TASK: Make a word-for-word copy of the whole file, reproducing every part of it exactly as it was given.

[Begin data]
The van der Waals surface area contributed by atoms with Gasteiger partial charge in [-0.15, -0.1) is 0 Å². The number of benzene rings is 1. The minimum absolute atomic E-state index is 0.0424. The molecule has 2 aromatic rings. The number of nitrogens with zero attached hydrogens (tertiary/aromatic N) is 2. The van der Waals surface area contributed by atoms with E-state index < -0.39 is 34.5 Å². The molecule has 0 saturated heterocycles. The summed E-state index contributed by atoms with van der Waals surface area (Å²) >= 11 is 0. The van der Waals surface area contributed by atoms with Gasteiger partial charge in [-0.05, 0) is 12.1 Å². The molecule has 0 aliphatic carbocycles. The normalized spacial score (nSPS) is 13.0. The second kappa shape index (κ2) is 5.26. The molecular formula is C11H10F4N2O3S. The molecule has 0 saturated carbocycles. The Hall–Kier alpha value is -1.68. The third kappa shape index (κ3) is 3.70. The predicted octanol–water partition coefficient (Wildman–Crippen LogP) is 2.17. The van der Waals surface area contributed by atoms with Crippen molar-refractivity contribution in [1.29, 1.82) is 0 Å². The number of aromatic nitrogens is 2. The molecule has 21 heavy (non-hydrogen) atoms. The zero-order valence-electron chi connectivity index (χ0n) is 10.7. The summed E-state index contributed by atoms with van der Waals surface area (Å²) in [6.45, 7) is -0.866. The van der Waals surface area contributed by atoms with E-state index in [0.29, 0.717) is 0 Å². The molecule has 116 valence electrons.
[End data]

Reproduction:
The van der Waals surface area contributed by atoms with Gasteiger partial charge in [-0.15, -0.1) is 0 Å². The number of benzene rings is 1. The minimum absolute atomic E-state index is 0.0424. The molecule has 2 aromatic rings. The number of nitrogens with zero attached hydrogens (tertiary/aromatic N) is 2. The van der Waals surface area contributed by atoms with E-state index < -0.39 is 34.5 Å². The molecule has 0 saturated heterocycles. The summed E-state index contributed by atoms with van der Waals surface area (Å²) >= 11 is 0. The van der Waals surface area contributed by atoms with Gasteiger partial charge in [-0.05, 0) is 12.1 Å². The molecule has 0 aliphatic carbocycles. The normalized spacial score (nSPS) is 13.0. The second kappa shape index (κ2) is 5.26. The molecular formula is C11H10F4N2O3S. The molecule has 0 saturated carbocycles. The Hall–Kier alpha value is -1.68. The third kappa shape index (κ3) is 3.70. The predicted octanol–water partition coefficient (Wildman–Crippen LogP) is 2.17. The van der Waals surface area contributed by atoms with Crippen molar-refractivity contribution in [1.29, 1.82) is 0 Å². The number of aromatic nitrogens is 2. The molecule has 21 heavy (non-hydrogen) atoms. The zero-order valence-electron chi connectivity index (χ0n) is 10.7. The summed E-state index contributed by atoms with van der Waals surface area (Å²) in [6.45, 7) is -0.866. The van der Waals surface area contributed by atoms with E-state index in [0.29, 0.717) is 0 Å². The molecule has 116 valence electrons.